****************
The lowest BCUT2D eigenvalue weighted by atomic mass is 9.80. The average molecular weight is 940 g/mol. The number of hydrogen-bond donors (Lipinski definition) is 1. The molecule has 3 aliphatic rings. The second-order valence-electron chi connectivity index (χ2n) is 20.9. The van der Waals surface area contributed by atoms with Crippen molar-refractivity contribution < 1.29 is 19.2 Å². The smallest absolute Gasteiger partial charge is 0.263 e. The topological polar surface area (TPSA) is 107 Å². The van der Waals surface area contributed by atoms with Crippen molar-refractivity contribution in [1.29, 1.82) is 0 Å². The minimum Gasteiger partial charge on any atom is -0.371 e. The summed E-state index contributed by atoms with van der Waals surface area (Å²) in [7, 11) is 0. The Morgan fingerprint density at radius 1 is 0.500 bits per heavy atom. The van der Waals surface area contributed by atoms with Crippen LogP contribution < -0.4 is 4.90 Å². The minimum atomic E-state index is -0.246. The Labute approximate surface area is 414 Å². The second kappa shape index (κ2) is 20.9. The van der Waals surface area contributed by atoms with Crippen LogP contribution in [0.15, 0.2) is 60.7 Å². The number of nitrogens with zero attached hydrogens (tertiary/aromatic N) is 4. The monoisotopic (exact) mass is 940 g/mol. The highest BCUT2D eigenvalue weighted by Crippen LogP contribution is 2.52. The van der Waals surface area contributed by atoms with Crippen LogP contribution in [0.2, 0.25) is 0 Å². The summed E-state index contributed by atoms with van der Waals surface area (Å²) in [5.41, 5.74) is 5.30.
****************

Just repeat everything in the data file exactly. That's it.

The lowest BCUT2D eigenvalue weighted by atomic mass is 9.80. The average molecular weight is 940 g/mol. The number of hydrogen-bond donors (Lipinski definition) is 1. The molecule has 3 aliphatic rings. The second-order valence-electron chi connectivity index (χ2n) is 20.9. The van der Waals surface area contributed by atoms with Crippen molar-refractivity contribution < 1.29 is 19.2 Å². The smallest absolute Gasteiger partial charge is 0.263 e. The topological polar surface area (TPSA) is 107 Å². The van der Waals surface area contributed by atoms with Crippen molar-refractivity contribution in [1.29, 1.82) is 0 Å². The minimum Gasteiger partial charge on any atom is -0.371 e. The summed E-state index contributed by atoms with van der Waals surface area (Å²) in [7, 11) is 0. The Morgan fingerprint density at radius 1 is 0.500 bits per heavy atom. The van der Waals surface area contributed by atoms with Crippen LogP contribution < -0.4 is 4.90 Å². The minimum atomic E-state index is -0.246. The Labute approximate surface area is 414 Å². The second kappa shape index (κ2) is 20.9. The van der Waals surface area contributed by atoms with Crippen LogP contribution in [0.15, 0.2) is 60.7 Å². The number of nitrogens with zero attached hydrogens (tertiary/aromatic N) is 4. The monoisotopic (exact) mass is 940 g/mol. The highest BCUT2D eigenvalue weighted by Crippen LogP contribution is 2.52. The van der Waals surface area contributed by atoms with Crippen LogP contribution in [0.2, 0.25) is 0 Å². The summed E-state index contributed by atoms with van der Waals surface area (Å²) in [5.41, 5.74) is 5.30.